||[Jan. 16th, 2011|09:30 pm]
This weekend was MAC, the Manhattan Amateur Classic, one of the largest all-amateur ballroom dance competitions in the US. Ruth and I attended, along with our friends Monika and David.|
We drove up Friday night. Let me state right now: all the stories you've heard about driving in New York are absolutely true! I've driven in big cities before. Philadelphia, of course. Minneapolis. Boston. Chicago. Chicago's a bitch of a city to drive through, both on the main roads and downtown. Chicago ain't got shit on New York. The other drivers weren't as bad as I thought they'd be, but the pedestrians are... fearless. Fortunately we only had to go a couple blocks from the Lincoln tunnel to reach our hotel. When we got there, however, and realized we'd have to circle around (hotel was on the wrong side of the street, no way to do a u-turn or a left turn)... well, I'll let a phone call Ruth took speak for us.
Ruth: We're one block away so we'll be there in-
Me: Twenty minutes, maybe half an hour.
The hotel itself was very nice. I hope to have some pictures soon (if you're friends with Monika check her shots on Facebook). We had a view of the Empire State Building and the Chrysler Building and Madison Square Garden. The beds were a bit small (I was glad I brought a sleeping bag; there wasn't room for David and I to share our bed unless we wanted to spoon) but otherwise the place was wonderful. If you need a place to stay in downtown Manhattan, and can get a good rate, I HIGHLY recommend The New Yorker Hotel. We went out to a nearby Irish bar for drinks and dinner for those who hadn't eaten yet, then back to the hotel at about Midnight to sleep before our early start the next day.
We woke up early on Saturday. The girls were up at 5:30 to start hair and make-up. David and I slept in - him in the bed, me on the floor - until 6:30. It didn't take me long to shower, gel and pomade my hair, and get suited up for standard. I also grabbed a muffin and tea from the kiosk downstairs, which were good but pricey; $6 but it's hotel service in New York so it wasn't unexpected. We reached the ballroom about 15 minutes before events started. Ruth and I got in a warm-up dance each in waltz and quickstep, the latter of which revealed extreme traffic problems for us and resulted in a hasty backup plan to deal with avoiding potential collisions. Fortunately this plan was never needed.
Standard went well enough. I thought we bought it on the first round, but we did well enough to get called back for quarter-finals. Monika and David got called back as well. I thought the quarters went much better for us but we got booted anyway, while Monika and David continued to the semi-finals where they were dropped. We'd later see most of the dancers who made finals dancing in silver. Apparently my friend John wasn't kidding about a lot of people dancing down a level at MAC.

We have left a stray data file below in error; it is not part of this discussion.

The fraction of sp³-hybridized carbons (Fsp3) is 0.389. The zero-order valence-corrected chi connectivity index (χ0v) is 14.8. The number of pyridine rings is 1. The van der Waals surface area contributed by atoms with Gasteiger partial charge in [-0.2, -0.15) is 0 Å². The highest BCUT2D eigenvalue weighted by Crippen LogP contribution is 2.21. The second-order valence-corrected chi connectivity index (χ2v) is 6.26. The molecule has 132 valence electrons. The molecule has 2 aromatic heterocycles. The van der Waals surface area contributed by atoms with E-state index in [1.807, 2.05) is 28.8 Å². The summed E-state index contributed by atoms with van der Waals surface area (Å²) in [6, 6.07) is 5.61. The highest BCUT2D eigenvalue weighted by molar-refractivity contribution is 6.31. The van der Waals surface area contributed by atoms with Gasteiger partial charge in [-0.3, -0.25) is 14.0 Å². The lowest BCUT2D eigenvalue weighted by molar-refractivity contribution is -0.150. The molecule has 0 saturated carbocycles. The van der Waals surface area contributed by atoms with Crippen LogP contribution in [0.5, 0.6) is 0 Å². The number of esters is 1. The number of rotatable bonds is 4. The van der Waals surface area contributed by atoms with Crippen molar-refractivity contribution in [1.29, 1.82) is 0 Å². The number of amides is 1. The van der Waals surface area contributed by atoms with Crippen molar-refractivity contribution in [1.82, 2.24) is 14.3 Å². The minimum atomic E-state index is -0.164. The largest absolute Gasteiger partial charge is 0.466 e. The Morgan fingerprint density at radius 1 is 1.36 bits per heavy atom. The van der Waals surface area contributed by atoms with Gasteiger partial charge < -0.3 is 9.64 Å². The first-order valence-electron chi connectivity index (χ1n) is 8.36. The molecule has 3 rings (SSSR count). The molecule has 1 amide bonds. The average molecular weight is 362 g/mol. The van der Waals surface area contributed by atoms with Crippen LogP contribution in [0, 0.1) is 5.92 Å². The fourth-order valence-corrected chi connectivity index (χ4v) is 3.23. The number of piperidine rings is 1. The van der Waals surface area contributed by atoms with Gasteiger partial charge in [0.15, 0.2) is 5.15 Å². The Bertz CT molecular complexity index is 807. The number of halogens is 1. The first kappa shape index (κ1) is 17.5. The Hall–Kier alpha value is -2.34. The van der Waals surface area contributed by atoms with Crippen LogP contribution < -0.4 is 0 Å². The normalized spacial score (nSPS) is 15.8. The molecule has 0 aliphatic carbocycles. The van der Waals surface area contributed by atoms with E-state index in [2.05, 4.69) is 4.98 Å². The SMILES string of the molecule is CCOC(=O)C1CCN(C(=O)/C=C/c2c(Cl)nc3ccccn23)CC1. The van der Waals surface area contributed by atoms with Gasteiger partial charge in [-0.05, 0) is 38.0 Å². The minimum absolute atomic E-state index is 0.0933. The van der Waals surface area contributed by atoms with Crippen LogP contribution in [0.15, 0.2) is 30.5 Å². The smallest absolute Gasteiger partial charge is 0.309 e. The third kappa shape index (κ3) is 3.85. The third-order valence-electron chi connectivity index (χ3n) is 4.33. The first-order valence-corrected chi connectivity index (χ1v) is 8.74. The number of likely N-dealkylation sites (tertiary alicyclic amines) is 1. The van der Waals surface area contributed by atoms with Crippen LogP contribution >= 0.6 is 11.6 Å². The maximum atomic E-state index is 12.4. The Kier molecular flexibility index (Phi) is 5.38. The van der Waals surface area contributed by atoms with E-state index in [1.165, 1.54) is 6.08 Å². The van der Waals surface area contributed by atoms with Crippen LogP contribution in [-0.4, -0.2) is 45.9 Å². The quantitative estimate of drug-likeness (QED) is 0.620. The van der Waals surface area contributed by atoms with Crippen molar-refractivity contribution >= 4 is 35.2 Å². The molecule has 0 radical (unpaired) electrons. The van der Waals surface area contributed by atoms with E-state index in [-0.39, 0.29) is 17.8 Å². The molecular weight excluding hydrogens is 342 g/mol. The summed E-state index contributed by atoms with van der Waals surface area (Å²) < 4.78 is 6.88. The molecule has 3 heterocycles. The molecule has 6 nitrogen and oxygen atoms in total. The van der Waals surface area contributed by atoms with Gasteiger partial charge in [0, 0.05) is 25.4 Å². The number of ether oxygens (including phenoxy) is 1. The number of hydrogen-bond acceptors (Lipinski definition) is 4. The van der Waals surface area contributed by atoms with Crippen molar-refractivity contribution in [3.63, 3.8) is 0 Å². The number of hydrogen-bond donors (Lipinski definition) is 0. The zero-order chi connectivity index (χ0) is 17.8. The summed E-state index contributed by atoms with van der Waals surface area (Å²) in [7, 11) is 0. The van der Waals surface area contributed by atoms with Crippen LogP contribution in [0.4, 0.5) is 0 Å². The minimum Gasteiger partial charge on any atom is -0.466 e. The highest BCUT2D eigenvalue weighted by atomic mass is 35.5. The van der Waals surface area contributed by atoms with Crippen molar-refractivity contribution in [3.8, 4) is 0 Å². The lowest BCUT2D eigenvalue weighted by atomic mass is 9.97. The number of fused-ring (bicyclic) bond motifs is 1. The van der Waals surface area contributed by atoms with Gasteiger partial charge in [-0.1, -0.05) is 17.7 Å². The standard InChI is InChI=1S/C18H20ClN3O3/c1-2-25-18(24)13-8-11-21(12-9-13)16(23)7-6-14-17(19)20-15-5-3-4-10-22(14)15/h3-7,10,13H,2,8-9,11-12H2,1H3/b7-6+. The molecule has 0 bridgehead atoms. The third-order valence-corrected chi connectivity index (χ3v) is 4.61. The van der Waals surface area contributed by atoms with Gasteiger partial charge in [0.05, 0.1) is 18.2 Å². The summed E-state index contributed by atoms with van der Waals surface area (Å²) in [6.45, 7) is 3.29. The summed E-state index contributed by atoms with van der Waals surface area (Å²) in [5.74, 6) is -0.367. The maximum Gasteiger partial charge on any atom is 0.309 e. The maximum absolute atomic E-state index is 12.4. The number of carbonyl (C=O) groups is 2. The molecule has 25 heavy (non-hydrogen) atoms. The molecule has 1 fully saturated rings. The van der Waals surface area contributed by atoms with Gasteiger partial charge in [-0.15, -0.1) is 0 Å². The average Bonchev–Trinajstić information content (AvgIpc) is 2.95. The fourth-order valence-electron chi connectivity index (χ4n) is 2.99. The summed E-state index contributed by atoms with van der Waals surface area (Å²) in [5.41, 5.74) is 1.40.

I changed for Latin and Ruth and I did a little warm-up then we all went out to lunch. We ate at a nice cafeteria across the street that had surprisingly good food at reasonable prices. Even with a bottled smoothie (mango tango flavor!) my meal still came to eight bucks and change. I went back to the ballroom to watch the upper syllabus standard dancers while Ruth went back to the hotel to take a nap. She reappeared later and we did another warm up before hitting the floor for Latin. David and Monika joined us to cheer on Ruth and me since they were only competing standard this weekend. Unfortunately we were eliminated in the first round; I wasn't surprised as my international Latin sucks, but Ruth insists I was better than many of the dancers who made it through. S'arrives.
Although that was our last official event for the day, I stayed behind to try and convince some of the UPenn dancers to try the team match with me. It took a lot but eventually we got a team together. The team match was very rushed, condensed into a single round instead of the expected two. Dances were randomly drawn from the 19 competitive dances, though no specification of Latin or American was made (i.e. if waltz was drawn one could do smooth or standard) along with variations such as "reverse role (follower leads)," "reverse line of dance," "too fast," etc. The dances ended up being waltz with changing emotions called out by the emcee ("Happy! Now depressed! Bored! Confused!"), same-sex swing, three-person foxtrot, and an all-team relay race of samba, Viennese waltz, paso doble, and quickstep. Ruth did the same-sex swing which she actually did quite well, and I did the three-person foxtrot with her and her swing partner, which we absolutely bombed. In the relay, we took the Viennese portion and had to dance a bit of paso; while we made up a lot of time that the team lost on samba with our Viennese we still finished next to last, and the team came in last place over all. S'arrives, it was fun.
After the day's events we went back to the hotel to change. Ruth wanted to go check out Mario Batali's restaurant, while Monika, David, and I had gotten tickets to watch the open dancers compete that evening. The three of us had a quick dinner at another pub, then went back and watched the novice, pre-champ, and champ dancers. The adult events were standard and rhythm, though we skipped out on rhythm as it was late and we were tired. We also saw youth pre-champ and champ Latin. That was... disturbing.
Normally I love watching kids compete. It's inspiring and they're usually fantastic. These kids made me feel awkward and uncomfortable. I've never seen children so sexualized, both in their costumes and in their dance routines. While Latin dances can be sexy that does not mean their sexual. Cha cha is supposed to be about flirtation, not copping a feel. Rumba is about romance, not dry-humping someone's leg. Worst of all, however, was the children's faces. During the first three or dances (cha cha, rumba, samba, and in champ paso doble) only one girl smiled. During the final dance of jive, a dance about having fun, only three smiled (which tells me that two were only smiling because their coach told them to). The rest just looked grim and determined. They looked dead inside.